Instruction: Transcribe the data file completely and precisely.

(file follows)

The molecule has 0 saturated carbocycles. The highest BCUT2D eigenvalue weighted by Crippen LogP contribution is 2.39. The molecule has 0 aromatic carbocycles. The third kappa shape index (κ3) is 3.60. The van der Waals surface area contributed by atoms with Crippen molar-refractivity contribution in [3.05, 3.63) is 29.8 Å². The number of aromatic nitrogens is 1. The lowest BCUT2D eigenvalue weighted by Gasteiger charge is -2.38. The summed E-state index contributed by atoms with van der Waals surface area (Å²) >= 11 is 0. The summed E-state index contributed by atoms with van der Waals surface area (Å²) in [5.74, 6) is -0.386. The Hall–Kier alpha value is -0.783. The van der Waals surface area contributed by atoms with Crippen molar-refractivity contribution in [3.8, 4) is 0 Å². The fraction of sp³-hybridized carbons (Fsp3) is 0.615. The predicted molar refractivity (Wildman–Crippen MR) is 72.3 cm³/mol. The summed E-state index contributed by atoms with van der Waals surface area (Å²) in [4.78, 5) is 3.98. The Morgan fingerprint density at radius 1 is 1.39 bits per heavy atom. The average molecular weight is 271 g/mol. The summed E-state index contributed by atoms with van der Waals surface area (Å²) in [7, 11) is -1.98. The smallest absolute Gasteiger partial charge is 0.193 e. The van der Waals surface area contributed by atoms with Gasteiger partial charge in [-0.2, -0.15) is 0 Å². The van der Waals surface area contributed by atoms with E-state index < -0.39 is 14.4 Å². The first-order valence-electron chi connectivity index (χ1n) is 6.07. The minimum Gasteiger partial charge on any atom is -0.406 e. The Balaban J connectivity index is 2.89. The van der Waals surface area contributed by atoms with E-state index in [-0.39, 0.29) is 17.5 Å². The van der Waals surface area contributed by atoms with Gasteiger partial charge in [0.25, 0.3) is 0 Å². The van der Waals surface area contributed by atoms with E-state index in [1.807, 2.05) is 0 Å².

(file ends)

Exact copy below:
The molecule has 0 saturated carbocycles. The highest BCUT2D eigenvalue weighted by Crippen LogP contribution is 2.39. The molecule has 0 aromatic carbocycles. The third kappa shape index (κ3) is 3.60. The van der Waals surface area contributed by atoms with Crippen molar-refractivity contribution in [3.05, 3.63) is 29.8 Å². The number of aromatic nitrogens is 1. The lowest BCUT2D eigenvalue weighted by Gasteiger charge is -2.38. The summed E-state index contributed by atoms with van der Waals surface area (Å²) >= 11 is 0. The summed E-state index contributed by atoms with van der Waals surface area (Å²) in [5.74, 6) is -0.386. The Hall–Kier alpha value is -0.783. The van der Waals surface area contributed by atoms with Crippen molar-refractivity contribution in [3.8, 4) is 0 Å². The fraction of sp³-hybridized carbons (Fsp3) is 0.615. The predicted molar refractivity (Wildman–Crippen MR) is 72.3 cm³/mol. The summed E-state index contributed by atoms with van der Waals surface area (Å²) in [4.78, 5) is 3.98. The Morgan fingerprint density at radius 1 is 1.39 bits per heavy atom. The average molecular weight is 271 g/mol. The summed E-state index contributed by atoms with van der Waals surface area (Å²) in [7, 11) is -1.98. The smallest absolute Gasteiger partial charge is 0.193 e. The van der Waals surface area contributed by atoms with Gasteiger partial charge in [-0.2, -0.15) is 0 Å². The van der Waals surface area contributed by atoms with E-state index < -0.39 is 14.4 Å². The first-order valence-electron chi connectivity index (χ1n) is 6.07. The minimum Gasteiger partial charge on any atom is -0.406 e. The Balaban J connectivity index is 2.89. The van der Waals surface area contributed by atoms with E-state index in [-0.39, 0.29) is 17.5 Å². The van der Waals surface area contributed by atoms with Gasteiger partial charge in [0.25, 0.3) is 0 Å². The van der Waals surface area contributed by atoms with E-state index in [1.807, 2.05) is 0 Å².